'Ikigai', the Japanese concept that gives meaning to life

It is a philosophy associated with Japanese longevity. The idea is to seek a purpose in being.

Denmark, Sweden and Scotland. Each of these countries seeks, in their own way, to coin a term that explains their way of understanding happiness. And to find it. 

If the Danish 'hygge' has already raged (not punish yourself, deny yourself nothing, relax and feel at home as much as possible); the Swedish 'lagom' (an ode to moderation and frugality) and the Scottish 'cosagach' (feeling comfortable, protected and in a cozy space) the turn in recent years has been for 'ikigai', a Japanese concept that more or less is the reason why we get up every day. 

A kind of compass that gives meaning to existence and that allows you to experience the joy of everyday life.

It is not something new. In fact, the first book to deal with the subject was published in 1966 by the psychiatrist Mieko Kamiya. Later, a clinical psychologist and professor at Toyo Eiwa University, Akihiro Hasegawa, coined the term in the colloquial Japanese language. 

Since then, publications addressing the issue have been happening until it became a trend in 2017 and 2018. The last to join that list has been the writer Caroline de Surany with 'ikigai: Your 12-week program to find the secret of the happiness' (Editorial Edaf), which is already available in the country's bookstores.

There is no direct translation of the word 'ikigai', but experts suggest that it involves two terms. 'Iki', which means life and 'gai', value or merit.Dan Buettner, author of 'The secret of the blue zones: eat and live like the healthiest people on the planet' argues that the 'ikigai' is directly related to longevity in Japan, the country in the world where more centenarians live. 

In fact, a WHO study published in 'The Lancet' suggests that in 2030 the average life span of the Japanese will be 88.4 years for them and 88 for them. It is now at 87 and 81, respectively.

Héctor García and Francesc Miralles, authors of 'Ikigai: Japan's secrets to a long and happy life' (2016) set out to find the link between Japanese longevity and the 'ikigai'.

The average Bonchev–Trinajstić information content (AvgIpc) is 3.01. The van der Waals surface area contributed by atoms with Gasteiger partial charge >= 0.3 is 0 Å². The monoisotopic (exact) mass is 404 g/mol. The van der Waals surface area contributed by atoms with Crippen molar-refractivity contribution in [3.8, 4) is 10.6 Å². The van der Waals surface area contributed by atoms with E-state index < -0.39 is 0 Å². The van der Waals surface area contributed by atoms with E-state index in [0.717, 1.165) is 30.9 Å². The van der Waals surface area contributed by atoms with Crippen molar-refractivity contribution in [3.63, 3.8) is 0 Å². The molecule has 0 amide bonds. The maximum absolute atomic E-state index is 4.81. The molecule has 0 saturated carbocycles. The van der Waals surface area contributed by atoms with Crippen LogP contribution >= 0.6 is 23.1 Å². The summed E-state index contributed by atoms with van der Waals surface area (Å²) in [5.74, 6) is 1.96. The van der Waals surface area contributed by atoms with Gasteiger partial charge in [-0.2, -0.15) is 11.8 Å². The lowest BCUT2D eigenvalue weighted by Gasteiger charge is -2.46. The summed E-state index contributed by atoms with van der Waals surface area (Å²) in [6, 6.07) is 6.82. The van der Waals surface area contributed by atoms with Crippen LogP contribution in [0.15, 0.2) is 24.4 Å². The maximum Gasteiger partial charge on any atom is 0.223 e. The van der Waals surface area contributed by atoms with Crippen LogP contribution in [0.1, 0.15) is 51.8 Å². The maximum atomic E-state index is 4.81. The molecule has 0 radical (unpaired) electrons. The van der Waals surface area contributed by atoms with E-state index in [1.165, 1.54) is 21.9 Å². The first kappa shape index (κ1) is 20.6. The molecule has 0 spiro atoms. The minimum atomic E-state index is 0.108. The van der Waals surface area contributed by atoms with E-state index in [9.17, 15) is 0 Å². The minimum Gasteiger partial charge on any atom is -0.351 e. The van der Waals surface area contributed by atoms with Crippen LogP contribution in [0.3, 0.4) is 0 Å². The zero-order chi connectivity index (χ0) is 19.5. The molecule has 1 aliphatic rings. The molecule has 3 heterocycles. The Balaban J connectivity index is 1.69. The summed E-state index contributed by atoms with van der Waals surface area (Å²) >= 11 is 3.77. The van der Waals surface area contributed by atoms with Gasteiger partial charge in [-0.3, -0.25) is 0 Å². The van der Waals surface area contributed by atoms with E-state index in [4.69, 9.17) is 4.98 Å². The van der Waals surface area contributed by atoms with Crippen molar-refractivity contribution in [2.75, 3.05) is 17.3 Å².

The two authors traveled to Ogimi, in Okinawa, the area of ​​Japan where the largest number of centenarians in the country live, to find out what gives meaning to the existence of their elders. How they feed, how they live, how they dream… Their conclusion was that “having a clear and defined 'ikigai', a great passion, is something that gives life satisfaction, happiness and meaning”.

In her book, Caroline de Surany, for her part, says that in Okinawa all its residents are encouraged to find their 'ikigai' in order to perform. And it's not about social success.Retirees, for example, continue to work on rice crops, but to enjoy the outdoors and promote respect for nature. They just feel alive and useful. Something that contrasts with another phenomenon that is frequently studied in Japan, 'karoshi', which is defined as death from overwork.

If in Okinawa people live relaxed and happy, in other parts of the country workers end up dead from diseases caused by excessive overtime (a working day in Japan can be about 15 hours a day). 

Since 1987, according to 'BBC Mundo', institutions have been paying attention to this issue, which is quite a social scourge. In 2015, more than 2,000 victims were registered, although it is believed that the unofficial registration can reach 10,000.

Finding the reason for being

In the 'ikigai' several concepts come together. The idea is to answer these questions: what you love, what you are good for, what you need, and what you can be paid for. In the center of everything the 'ikigai' arises.

To tackle that path, says De Surany, a deep investigation is needed on oneself. But it is more intuitive than intellectual. You have to take the necessary time and learn to see the world with different eyes. You have to learn to get bored, to stop being afraid of wasting time, to accept the slowness and calm of existence.

In her book, the Frenchwoman presents a 12-week program that aims to help readers find a "light, joyous and rewarding" life. When was the last time you did something unproductive? Totally useless? When did you allow yourself to be empty? She asks the readers. And it gives a long list of exercises and tips.

The first and fundamental thing is the reconnection with oneself, which generates an internal dialogue and is the starting point.From there, a shower of suggestions: return to nature, walk with pleasure and curiosity, lie down, from time to time, on the grass and spend time observing the clouds, singing, etc.

Each chapter is loaded with intentions: 'I am not what I buy' (a method of living with few clothes), 'I put aside my ideas', 'I adopt self-pity', 'I find my mission' and 'I radiate', among others. The book is also loaded with visualization exercises and role-playing games.

There are two festivals in Japan that well summarize the essence of 'ikigai'. One is the 'hanami', which celebrates cherry blossoms in spring. The other is the 'momijigari', which is about 'hunting', with delight, red leaves in autumn. That's what this is about: having a 'hanami' and a metaphorical and individual 'momijigari'. At any time of year. What nobody assures you is that you find happiness.

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